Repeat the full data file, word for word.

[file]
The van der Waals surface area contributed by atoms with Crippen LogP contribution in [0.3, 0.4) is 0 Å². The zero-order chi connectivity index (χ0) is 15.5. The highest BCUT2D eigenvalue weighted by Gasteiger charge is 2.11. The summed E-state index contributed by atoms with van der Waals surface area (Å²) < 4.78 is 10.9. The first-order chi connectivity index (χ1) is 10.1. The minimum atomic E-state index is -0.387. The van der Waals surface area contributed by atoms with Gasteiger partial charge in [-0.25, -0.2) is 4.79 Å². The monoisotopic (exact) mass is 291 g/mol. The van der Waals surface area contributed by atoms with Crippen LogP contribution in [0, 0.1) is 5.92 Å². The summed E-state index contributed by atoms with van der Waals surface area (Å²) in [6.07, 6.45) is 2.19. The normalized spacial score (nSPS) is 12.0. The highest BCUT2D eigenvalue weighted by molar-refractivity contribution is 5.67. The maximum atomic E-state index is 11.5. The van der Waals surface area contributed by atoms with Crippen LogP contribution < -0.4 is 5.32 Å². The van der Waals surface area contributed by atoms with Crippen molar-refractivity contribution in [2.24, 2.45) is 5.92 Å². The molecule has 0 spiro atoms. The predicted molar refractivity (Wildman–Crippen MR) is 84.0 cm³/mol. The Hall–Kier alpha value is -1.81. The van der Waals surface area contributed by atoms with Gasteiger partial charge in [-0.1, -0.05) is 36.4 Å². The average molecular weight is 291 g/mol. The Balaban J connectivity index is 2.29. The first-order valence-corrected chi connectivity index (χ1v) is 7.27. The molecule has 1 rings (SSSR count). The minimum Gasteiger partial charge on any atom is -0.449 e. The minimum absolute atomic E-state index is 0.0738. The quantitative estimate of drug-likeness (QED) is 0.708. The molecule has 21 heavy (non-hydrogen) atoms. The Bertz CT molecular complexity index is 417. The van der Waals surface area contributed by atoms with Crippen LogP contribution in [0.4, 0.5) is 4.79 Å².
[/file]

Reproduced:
The van der Waals surface area contributed by atoms with Crippen LogP contribution in [0.3, 0.4) is 0 Å². The zero-order chi connectivity index (χ0) is 15.5. The highest BCUT2D eigenvalue weighted by Gasteiger charge is 2.11. The summed E-state index contributed by atoms with van der Waals surface area (Å²) < 4.78 is 10.9. The first-order chi connectivity index (χ1) is 10.1. The minimum atomic E-state index is -0.387. The van der Waals surface area contributed by atoms with Gasteiger partial charge in [-0.25, -0.2) is 4.79 Å². The monoisotopic (exact) mass is 291 g/mol. The van der Waals surface area contributed by atoms with Crippen LogP contribution in [0, 0.1) is 5.92 Å². The summed E-state index contributed by atoms with van der Waals surface area (Å²) in [6.07, 6.45) is 2.19. The normalized spacial score (nSPS) is 12.0. The highest BCUT2D eigenvalue weighted by molar-refractivity contribution is 5.67. The maximum atomic E-state index is 11.5. The van der Waals surface area contributed by atoms with Crippen LogP contribution < -0.4 is 5.32 Å². The van der Waals surface area contributed by atoms with Crippen molar-refractivity contribution in [2.24, 2.45) is 5.92 Å². The molecule has 0 spiro atoms. The predicted molar refractivity (Wildman–Crippen MR) is 84.0 cm³/mol. The Hall–Kier alpha value is -1.81. The van der Waals surface area contributed by atoms with Gasteiger partial charge in [-0.1, -0.05) is 36.4 Å². The average molecular weight is 291 g/mol. The Balaban J connectivity index is 2.29. The first-order valence-corrected chi connectivity index (χ1v) is 7.27. The molecule has 1 rings (SSSR count). The minimum Gasteiger partial charge on any atom is -0.449 e. The minimum absolute atomic E-state index is 0.0738. The quantitative estimate of drug-likeness (QED) is 0.708. The molecule has 21 heavy (non-hydrogen) atoms. The Bertz CT molecular complexity index is 417. The van der Waals surface area contributed by atoms with Crippen LogP contribution in [0.4, 0.5) is 4.79 Å².